Intel Corp. and Apple Inc. v. Fortress Investment Group LLC et al. (N.D. Cal. No. 19-cv-07651): Represented co-defendants INVT Inc. and Inventergy Global in successful defense of alleged antitrust violations resulting in dismissal of complaint with prejudice.
Source One v. Hadley Development (D. Minn. 20-cv-00787): Lead lawyer representing copyright and trademark owner in case relating to camouflage fabric pattern and associated marks; case resolved successfully on confidential terms.
Advanced Micro Devices v. LG Electronics (N.D. Cal. No. 14-cv-01012): Represented plaintiff AMD in patent infringement litigation against LGE in the Northern District of California. Asserted infringement of nine patents covering a wide array of computer-based technologies critical to today’s high-end consumer electronics products, including patents claiming pioneering inventions in USB, GPU, thermal management, and graphics-related technologies. Case involved over 800 accused products, ranging from televisions to smartphones, BD players, projectors, and smart appliances. Successfully resolved after Markman and prior to summary judgment.
PCT International, Inc. v. Holland Electronics, LLC (D. Ariz. No. 12-cv-01797): Represented privately owned telecommunications company in patent infringement case litigated in the District of Arizona against competitor company. Asserted infringement of patent claiming an improved coaxial cable end connector. Second-chaired four-week-long jury trial resulting in reasonable royalty award, finding of infringement by 60 products, and permanent injunction against said 60 products. Verdict was summarily affirmed by the Federal Circuit (Dkt. No. 16-1061).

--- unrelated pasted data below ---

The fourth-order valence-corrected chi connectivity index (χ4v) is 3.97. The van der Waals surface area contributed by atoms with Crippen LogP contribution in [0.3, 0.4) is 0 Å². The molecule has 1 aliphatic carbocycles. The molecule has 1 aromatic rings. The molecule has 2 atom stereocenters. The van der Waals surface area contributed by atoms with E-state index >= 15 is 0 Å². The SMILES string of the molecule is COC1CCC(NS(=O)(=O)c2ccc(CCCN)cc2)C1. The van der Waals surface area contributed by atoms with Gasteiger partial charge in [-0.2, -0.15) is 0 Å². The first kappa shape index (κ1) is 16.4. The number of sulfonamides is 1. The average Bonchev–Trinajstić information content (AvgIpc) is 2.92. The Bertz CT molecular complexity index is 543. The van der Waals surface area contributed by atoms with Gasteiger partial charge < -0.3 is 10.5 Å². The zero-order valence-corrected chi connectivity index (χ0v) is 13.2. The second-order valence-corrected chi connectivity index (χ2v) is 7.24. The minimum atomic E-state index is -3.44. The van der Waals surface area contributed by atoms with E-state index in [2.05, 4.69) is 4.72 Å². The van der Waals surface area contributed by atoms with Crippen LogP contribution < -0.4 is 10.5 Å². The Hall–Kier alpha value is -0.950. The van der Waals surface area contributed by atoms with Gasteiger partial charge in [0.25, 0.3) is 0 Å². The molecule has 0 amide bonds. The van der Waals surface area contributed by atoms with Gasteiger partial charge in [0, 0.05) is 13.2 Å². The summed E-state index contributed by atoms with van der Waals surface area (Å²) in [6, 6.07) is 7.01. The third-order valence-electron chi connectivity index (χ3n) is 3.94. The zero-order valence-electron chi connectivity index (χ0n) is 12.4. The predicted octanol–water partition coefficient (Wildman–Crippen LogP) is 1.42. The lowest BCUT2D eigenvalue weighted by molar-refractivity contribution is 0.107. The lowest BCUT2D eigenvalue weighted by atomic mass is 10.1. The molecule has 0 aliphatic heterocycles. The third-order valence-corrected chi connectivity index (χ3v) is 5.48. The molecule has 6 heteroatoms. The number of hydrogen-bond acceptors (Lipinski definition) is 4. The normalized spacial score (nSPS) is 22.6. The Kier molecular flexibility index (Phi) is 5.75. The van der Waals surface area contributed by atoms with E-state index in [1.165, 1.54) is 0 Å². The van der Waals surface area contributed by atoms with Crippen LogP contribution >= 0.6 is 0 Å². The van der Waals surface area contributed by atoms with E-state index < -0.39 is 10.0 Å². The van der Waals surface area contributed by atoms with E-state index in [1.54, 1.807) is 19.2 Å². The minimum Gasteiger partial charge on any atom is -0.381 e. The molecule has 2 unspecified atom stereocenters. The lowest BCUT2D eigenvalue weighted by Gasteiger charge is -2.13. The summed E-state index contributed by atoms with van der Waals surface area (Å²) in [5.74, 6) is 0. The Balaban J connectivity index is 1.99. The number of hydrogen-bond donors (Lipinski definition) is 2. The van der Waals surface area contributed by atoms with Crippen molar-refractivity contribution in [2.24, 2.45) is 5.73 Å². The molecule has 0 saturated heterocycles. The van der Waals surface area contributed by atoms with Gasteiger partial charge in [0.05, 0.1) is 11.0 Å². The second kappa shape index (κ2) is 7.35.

Alexsam, Inc. v. Best Buy Stores L.P. (E.D. Tex. No. 2:13-cv-00002-MHS-CMC): Represented Fortune 100 retailer against patent infringement claims filed in the Eastern District of Texas. The plaintiff alleged infringement of two patents, and sought more than $125 million in damages. The case settled three days prior to a jury trial on infringement, after separate trials on invalidity and inequitable conduct. In total, the litigation spanned more than three years and involved numerous issues unique to the prepaid card industry.
Edge Capture L.L.C. et al. v. Barclays Bank PLC, et al. (N.D. Ill. No. 09-cv-1521): Represented independent software vendor in the Northern District of Illinois in patent infringement matter involving automated trading technology. The claims against all defendants were resolved successfully before trial.
Spine Solutions, Inc. v. Medtronic Sofamor Danek, Inc., et al. (W.D. Tenn. No. 07-cv-2175): Represented defendant Medtronic in the Western District of Tennessee against infringement allegations filed by Spine Solutions related to Medtronic's artificial lumbar discs. After trial and appeal, the Federal Circuit remanded back to the district court for resolution of damages issues. The matter resolved successfully before the second trial.
- Alzheimer’s Association, Young Champions Advocacy Committee